The SCOTUS decision in Ford Motor Company v. Montana Eighth Judicial District Court[1] is a decision that we believe will alter the legal landscape in the defense of product liability matters with respect to the personal jurisdiction defense. We have reported on this case in prior posts (see The Law of Personal Jurisdiction Is About to Be Changed Again – What Life Science Companies Should Expect), and now that a decision has been handed down by the SCOTUS, we would like to share some of our thoughts on how we believe the decision will impact the defense of life science companies in product liability litigation throughout the United States.
Continue Reading The SCOTUS Decision in Ford v. Montana and Its Impact on the Defense of Life Science Companies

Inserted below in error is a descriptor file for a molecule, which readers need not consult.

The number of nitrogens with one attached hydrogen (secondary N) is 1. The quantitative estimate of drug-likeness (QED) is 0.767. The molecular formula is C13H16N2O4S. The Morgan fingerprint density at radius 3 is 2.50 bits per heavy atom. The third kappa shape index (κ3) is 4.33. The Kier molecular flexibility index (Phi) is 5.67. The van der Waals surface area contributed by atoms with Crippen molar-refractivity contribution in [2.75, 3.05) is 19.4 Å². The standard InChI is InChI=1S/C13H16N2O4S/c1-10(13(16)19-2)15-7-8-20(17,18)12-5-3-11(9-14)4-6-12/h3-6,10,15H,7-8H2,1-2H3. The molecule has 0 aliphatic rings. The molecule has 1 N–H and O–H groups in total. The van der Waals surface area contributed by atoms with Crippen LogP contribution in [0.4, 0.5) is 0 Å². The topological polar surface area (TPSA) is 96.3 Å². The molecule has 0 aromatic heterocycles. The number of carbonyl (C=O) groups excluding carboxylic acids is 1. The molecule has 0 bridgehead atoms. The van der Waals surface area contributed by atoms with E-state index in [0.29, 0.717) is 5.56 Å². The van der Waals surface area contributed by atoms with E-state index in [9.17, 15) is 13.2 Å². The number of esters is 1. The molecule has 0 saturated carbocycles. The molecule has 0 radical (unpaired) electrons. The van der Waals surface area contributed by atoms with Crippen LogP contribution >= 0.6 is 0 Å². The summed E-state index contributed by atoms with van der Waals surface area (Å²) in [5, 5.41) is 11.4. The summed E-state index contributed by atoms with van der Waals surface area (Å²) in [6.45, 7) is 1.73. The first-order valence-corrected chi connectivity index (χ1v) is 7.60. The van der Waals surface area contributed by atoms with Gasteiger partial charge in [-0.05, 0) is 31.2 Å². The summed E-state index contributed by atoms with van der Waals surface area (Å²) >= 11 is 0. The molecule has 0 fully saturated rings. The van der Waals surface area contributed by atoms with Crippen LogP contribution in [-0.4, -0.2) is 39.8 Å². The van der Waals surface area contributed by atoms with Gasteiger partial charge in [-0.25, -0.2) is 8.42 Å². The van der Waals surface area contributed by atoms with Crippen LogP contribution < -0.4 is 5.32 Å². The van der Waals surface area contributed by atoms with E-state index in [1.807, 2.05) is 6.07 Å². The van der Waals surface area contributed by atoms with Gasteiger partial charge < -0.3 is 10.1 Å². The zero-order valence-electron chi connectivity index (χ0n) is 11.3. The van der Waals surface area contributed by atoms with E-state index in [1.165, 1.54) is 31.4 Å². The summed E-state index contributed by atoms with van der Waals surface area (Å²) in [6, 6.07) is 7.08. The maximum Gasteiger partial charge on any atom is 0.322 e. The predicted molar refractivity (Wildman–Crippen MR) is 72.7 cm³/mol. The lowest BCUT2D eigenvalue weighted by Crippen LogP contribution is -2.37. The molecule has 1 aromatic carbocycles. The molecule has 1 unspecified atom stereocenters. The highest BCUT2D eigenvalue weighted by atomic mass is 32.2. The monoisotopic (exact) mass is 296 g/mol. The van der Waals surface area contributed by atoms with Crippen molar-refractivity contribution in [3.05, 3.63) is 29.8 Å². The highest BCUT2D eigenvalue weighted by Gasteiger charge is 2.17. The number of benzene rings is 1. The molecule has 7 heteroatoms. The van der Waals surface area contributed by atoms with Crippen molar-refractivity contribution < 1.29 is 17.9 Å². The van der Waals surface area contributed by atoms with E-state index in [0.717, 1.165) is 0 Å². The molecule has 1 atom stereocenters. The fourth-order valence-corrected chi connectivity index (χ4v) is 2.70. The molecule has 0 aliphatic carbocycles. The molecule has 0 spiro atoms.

The concept of personal jurisdiction refers to a court’s authority to order a defendant to answer legal claims filed in a particular state. “Lack of personal jurisdiction” is a powerful defense that will not only get the defendant out of the case at the very outset but also deter any future cases brought against that defendant in the same state.
Continue Reading The Law of Personal Jurisdiction Is About to Be Changed Again – What Life Science Companies Should Expect

Back in January, we reported New York Governor Andrew Cuomo’s veto of legislation that would have amended the state’s Vehicle and Traffic Law to define and legalize the statewide use of electric scooters and electric bicycles.
Continue Reading New York Finally Passes Legislation Regulating the Use of E-Bicycles and E-Scooters

With the urgent need for more ventilators in the past few months due to the COVID-19 pandemic, we have seen the U.S. Automakers answer our country’s call for help by shifting their focus from manufacturing vehicles to manufacturing ventilators.
Continue Reading Will the PREP Act Adequately Protect U.S. Automakers That Are Now Making Ventilators from Future Product Liability Claims?